Business protection
Every business needs to identify and mitigate risk, but it often falls to the bottom of the list simply because creating a plan that addresses all potential perils seems like a massive task. And yes, addressing every risk that could affect your business is virtually impossible. But you can narrow down the list and put safeguards in place, starting with financial protection.

Having adequate cover ensures the business has access to enough funds to continue trading by replacing key people and lost income, paying off creditors and repaying bank loans. It may also help protect against the effects of unknown issues that may arise.

Plan for retirement
Whether you’re a sole trader or the owner of a limited company, a pension can help you save for retirement while saving your taxes along the way. As a business owner, pension planning should be part of your overall planning for how best to finance your business and how to realise the value you have built up in it eventually.

Retirement planning is crucial for everyone, business owner or not. The tax regime surrounding pensions has been simplified in recent years, and you now have considerably more flexibility when it comes to funding your retirement. As with taxes, obtaining experienced professional financial advice involves discussing your options to create a plan suited to your business needs.

Create an estate plan
Proper estate planning helps to provide for your loved ones, business partners and employees who rely on your business, minimise tax exposure, and provide clear instructions on how the business should proceed. These plans are also critical in case you’re incapacitated.

Owning a business is time-consuming. Your focus is on managing the day-to-day tasks while growing the business. There’s little time left to think about anything else, especially what would happen if something happened to you. Not having an estate plan in place risks undermining a lifetime of work and jeopardising the livelihood of your family and business partners.

Create succession and exit plans
Consider these two different scenarios. In a succession, you’re turning the reins of the business over to the next leader. In an exit, you are selling or shutting down the business. When deciding whether to sell, close or pass along the company you’ve built, you need to consider a number of factors.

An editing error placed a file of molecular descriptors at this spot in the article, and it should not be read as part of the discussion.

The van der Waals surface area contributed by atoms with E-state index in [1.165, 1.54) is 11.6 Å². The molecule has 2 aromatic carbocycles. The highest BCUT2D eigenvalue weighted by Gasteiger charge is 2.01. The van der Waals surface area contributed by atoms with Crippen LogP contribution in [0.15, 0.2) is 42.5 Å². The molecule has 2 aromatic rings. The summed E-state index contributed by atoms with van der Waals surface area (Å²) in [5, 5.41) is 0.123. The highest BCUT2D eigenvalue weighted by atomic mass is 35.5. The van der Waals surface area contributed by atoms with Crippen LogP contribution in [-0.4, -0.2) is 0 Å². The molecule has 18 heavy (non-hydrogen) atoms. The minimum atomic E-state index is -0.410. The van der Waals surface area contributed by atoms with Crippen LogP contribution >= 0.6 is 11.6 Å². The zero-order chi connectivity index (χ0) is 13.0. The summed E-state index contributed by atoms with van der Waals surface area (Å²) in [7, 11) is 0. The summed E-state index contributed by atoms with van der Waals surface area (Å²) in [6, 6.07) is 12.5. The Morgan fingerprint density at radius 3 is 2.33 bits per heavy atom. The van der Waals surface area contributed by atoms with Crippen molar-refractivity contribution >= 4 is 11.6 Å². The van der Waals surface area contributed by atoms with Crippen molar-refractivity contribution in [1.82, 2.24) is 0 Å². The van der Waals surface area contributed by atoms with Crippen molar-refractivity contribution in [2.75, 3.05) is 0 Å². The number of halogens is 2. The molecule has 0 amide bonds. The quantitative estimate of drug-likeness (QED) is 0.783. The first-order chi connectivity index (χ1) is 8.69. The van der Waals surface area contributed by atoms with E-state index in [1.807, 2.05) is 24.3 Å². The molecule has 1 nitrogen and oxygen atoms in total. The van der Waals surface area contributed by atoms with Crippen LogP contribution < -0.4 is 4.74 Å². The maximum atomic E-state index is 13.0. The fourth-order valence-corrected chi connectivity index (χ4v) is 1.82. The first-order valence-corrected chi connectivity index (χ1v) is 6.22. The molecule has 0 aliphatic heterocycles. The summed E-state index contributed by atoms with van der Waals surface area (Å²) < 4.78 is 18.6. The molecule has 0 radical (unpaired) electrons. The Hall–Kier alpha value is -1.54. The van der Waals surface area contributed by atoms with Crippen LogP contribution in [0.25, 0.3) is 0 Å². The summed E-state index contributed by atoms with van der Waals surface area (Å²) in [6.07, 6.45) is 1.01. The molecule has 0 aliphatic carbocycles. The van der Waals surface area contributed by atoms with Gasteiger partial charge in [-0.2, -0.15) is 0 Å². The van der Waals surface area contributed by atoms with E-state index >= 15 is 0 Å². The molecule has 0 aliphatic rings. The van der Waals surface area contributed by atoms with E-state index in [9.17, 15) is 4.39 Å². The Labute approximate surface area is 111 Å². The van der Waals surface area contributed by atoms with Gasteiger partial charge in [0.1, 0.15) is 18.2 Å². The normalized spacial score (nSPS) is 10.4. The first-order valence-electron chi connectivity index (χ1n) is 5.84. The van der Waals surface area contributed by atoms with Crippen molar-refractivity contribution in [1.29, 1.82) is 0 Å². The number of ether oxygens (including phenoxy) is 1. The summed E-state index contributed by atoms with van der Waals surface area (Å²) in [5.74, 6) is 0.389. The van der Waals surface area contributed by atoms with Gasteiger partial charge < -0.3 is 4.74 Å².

On a personal level, are you ready to retire or find you’re working too many hours? Are you simply no longer passionate about the business and ready to try something new? Answering these questions should provide clarity into your next steps.

Exit plan
If you wish to sell your business, you need an idea of the value. In fact, even if you aren’t looking to sell, it’s always smart to have a ballpark idea of the business’s market value. Establishing an exit plan early on in the life of your business is crucial if you’re to extract the highest value from your investment of time and money. Exit plans are not static documents; however – they’re fluid and should be reviewed as the company evolves.
This ensures that plans remain achievable and provide the best chance of securing the highest return on sale, whether the business is intended to provide an income until retirement or you intend to sell your company sooner rather than later.

Succession plan
Succession planning is becoming increasingly critical for all businesses. It is the process of identifying and developing potential future leaders or senior managers, as well as individuals who could fill other business-critical positions, either in the short or the long term. The aim is for organisations to have greater visibility of individuals who are interested in effectively filling key and/or new roles.
The process of succession planning is critical to ensuring your business can continue to thrive when key people leave. A well-thought-out succession plan reduces the risk of significant disruption when you lose senior personnel. Without a succession plan, businesses can find themselves without adequate management and leadership where it is needed most.